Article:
By Dayna Bowen Matthew
Health justice is the outcome when law protects against the unequal distribution of the basic needs that all humanity requires to be healthy. Angela Harris and Aysha Pamukcu define health justice in terms of ending the subordination and discrimination that produce health disparities.
I first saw and experienced the need for the work to achieve health justice as a child. I grew up in the South Bronx, insulated from the absence of health justice until the fourth grade, when I began attending private school. Before then, I had no idea that the racially, ethnically, and economically segregated society in which I lived, played, and attended school and church was any different than the society that existed unbeknownst to me outside of my zip code.
I crossed interstate highway exchanges daily as I walked to P.S. 93, oblivious to the fact that other kids did not breathe the exhaust fumes and toxins from nearby waste transfer stations that tainted the air where my mostly Black, Dominican, and Puerto Rican neighbors lived. I had no idea that clean, breathable air was inequitably distributed in this country by race.
It was not until I left the South Bronx to attend school in Riverdale that I realized other families had an array of housing options to choose from that were different than mine. In fourth grade, when my family began voluntarily bussing me to private school, I learned that the housing available to families extended beyond the racially segregated shotgun row house I lived in, the stinky, dimly lit apartment buildings on my corner or “the projects” where my grandparents lived in Harlem. Who knew there were sprawling homes atop manicured lawns and opulent apartments overlooking Central Park available throughout other parts of the city? Who knew that even modestly priced apartments could be located near green spaces, well-stocked grocery markets, and schools that prepared kids well for college? Not me. I had no idea until I began to see that decent, clean, affordable housing, and resource-rich neighborhoods are inequitably distributed by race and ethnicity in America.
Perhaps most shocking, I had no idea that all fathers who sent their children to summer camp did not have to work three or four jobs to afford to do so. And I did not know that all mothers who aspired to an education beyond high school did not have to go at night after working a full day. I did not know that education — and thus employment, income, and wealth — were distributed in this country by race and ethnicity. I experienced the association between injustice and health firsthand, however, when my father died at age 49 and my mother passed at age 61. Both died from preventable, stress-related diseases. As a result, I have turned my longing to visit or vacation with my parents into the energy with which I work to increase health justice in the United States of America and in the world.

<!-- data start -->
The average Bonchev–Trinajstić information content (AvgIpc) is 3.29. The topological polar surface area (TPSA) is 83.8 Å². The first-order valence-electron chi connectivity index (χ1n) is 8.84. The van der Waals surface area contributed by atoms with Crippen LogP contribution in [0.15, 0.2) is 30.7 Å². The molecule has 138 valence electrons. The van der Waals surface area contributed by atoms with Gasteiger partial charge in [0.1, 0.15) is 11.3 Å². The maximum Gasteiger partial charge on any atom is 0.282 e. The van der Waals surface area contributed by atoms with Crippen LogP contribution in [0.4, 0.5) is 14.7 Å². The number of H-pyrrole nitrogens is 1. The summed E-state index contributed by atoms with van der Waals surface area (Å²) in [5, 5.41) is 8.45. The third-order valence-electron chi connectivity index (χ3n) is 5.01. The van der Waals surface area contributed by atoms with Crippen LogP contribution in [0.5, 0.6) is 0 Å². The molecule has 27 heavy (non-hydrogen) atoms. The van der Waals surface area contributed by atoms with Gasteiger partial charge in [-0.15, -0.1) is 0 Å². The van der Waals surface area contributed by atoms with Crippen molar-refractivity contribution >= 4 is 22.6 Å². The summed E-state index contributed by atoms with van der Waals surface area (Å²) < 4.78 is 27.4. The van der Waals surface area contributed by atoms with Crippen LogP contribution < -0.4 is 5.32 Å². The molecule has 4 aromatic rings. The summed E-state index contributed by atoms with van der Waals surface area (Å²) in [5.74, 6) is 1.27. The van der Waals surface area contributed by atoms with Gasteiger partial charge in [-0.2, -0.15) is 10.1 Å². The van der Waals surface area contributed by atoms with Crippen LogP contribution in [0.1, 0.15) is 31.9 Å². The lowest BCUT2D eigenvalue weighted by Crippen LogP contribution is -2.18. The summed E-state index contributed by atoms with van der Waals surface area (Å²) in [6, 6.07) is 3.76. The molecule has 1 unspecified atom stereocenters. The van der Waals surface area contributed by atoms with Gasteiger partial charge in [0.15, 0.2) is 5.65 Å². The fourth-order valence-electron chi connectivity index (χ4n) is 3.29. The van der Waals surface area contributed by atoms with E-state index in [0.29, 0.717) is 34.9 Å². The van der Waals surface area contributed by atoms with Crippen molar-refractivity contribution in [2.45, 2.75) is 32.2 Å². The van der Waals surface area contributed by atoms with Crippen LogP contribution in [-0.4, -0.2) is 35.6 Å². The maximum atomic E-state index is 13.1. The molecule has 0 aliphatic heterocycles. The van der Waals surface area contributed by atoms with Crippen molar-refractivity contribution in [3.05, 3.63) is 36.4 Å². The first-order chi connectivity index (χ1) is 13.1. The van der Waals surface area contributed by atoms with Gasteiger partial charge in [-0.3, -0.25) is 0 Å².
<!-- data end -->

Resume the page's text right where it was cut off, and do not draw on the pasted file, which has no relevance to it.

I define justice as fairness administered by law. I define health justice as the result of fair laws that protect all humans’ opportunity to receive what they deserve, by virtue of their humanity. In America, this must mean that we live up to our declaration that all are created equal by their Creator, and entitled to enjoy equal opportunity for healthy housing, food security, clean environments, good education, and safe neighborhoods by law.
To be clear, I ascribe to the Rawlsian ideal of justice — the notion that all members of the human race deserve and are entitled to an equal opportunity to live healthy lives, and that our society is just to the extent that we minimize the differences among those who are most and least advantaged among us. In my view, all humans, because they are human, deserve a chance to live healthy lives. All humans are equally human, and therefore deserve this chance equally. This egalitarian view of justice is within our reach.
To achieve health justice, America must enforce its self-proclaimed commitment to equality. Health justice requires laws that both equally distribute the resources humanity needs to be healthy, and protect against inequities that unfairly disadvantage some humans while advantaging others.
We must enact food recovery legislation to close the gap between the 10.9% of Americans who are food insecure and the 22 to 33 billion pounds of food waste that restaurants generate each year. We must enforce the Clean Water and Safe Drinking Water Acts to equalize access to clean drinking water and sanitation. We must restore private citizens’ power to sue under Title VI of the Civil Rights Act of 1964 to equalize access to clean breathable air. We must prohibit discrimination in housing using the Fair Housing Act, zoning, and Tenant Opportunity to Purchase laws to combat resegregation. We must aggressively reverse gentrification by freezing property taxes and mandating affordable rents for long-term residents. We must build affordable housing. We must compel state lawmakers to equalize funding for education so that majority white school districts no longer receive $23 billion more than majority Black and Latinx school districts. And localities must enact legislation such as the “Reverse Mass Incarceration Act” to reform sentencing, policing, and bail practices that disproportionately disrupt the social fabric of Black and Latinx communities in America.
My point is that laws are an effective tool to guarantee that the kids in my South Bronx neighborhood have an equal opportunity to grow up as healthy as the kids in Riverdale, where I attended private school. All we now need is the courage to do so.
Dayna Bowen Matthew is the Dean and Harold H. Green Professor of Law at the George Washington University Law School.